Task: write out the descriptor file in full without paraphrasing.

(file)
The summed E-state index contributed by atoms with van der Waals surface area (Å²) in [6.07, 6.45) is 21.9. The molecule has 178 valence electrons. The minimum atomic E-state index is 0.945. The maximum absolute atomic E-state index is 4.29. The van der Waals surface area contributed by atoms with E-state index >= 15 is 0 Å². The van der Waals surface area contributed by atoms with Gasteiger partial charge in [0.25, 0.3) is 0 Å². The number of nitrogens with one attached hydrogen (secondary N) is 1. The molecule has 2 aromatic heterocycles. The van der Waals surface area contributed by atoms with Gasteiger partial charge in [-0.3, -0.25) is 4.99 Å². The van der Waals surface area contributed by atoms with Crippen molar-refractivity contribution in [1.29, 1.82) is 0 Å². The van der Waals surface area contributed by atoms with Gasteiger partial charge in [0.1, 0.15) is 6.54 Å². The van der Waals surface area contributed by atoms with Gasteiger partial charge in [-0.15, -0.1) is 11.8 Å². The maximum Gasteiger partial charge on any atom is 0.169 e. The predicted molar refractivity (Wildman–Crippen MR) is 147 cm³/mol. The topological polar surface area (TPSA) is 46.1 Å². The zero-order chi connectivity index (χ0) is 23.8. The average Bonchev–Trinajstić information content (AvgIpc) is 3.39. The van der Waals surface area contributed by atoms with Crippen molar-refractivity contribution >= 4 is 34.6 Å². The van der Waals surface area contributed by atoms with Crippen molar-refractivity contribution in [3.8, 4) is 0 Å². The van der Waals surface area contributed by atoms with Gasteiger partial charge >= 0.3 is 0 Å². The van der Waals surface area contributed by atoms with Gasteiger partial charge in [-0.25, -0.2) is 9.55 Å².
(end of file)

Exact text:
The summed E-state index contributed by atoms with van der Waals surface area (Å²) in [6.07, 6.45) is 21.9. The molecule has 178 valence electrons. The minimum atomic E-state index is 0.945. The maximum absolute atomic E-state index is 4.29. The van der Waals surface area contributed by atoms with E-state index >= 15 is 0 Å². The van der Waals surface area contributed by atoms with Gasteiger partial charge in [0.25, 0.3) is 0 Å². The number of nitrogens with one attached hydrogen (secondary N) is 1. The molecule has 2 aromatic heterocycles. The van der Waals surface area contributed by atoms with Gasteiger partial charge in [-0.3, -0.25) is 4.99 Å². The van der Waals surface area contributed by atoms with Crippen molar-refractivity contribution in [1.29, 1.82) is 0 Å². The van der Waals surface area contributed by atoms with Gasteiger partial charge in [0.1, 0.15) is 6.54 Å². The van der Waals surface area contributed by atoms with Gasteiger partial charge in [-0.15, -0.1) is 11.8 Å². The maximum Gasteiger partial charge on any atom is 0.169 e. The predicted molar refractivity (Wildman–Crippen MR) is 147 cm³/mol. The topological polar surface area (TPSA) is 46.1 Å². The zero-order chi connectivity index (χ0) is 23.8. The average Bonchev–Trinajstić information content (AvgIpc) is 3.39. The van der Waals surface area contributed by atoms with Crippen molar-refractivity contribution >= 4 is 34.6 Å². The van der Waals surface area contributed by atoms with Crippen molar-refractivity contribution in [3.8, 4) is 0 Å². The van der Waals surface area contributed by atoms with Gasteiger partial charge >= 0.3 is 0 Å². The van der Waals surface area contributed by atoms with Gasteiger partial charge in [-0.25, -0.2) is 9.55 Å².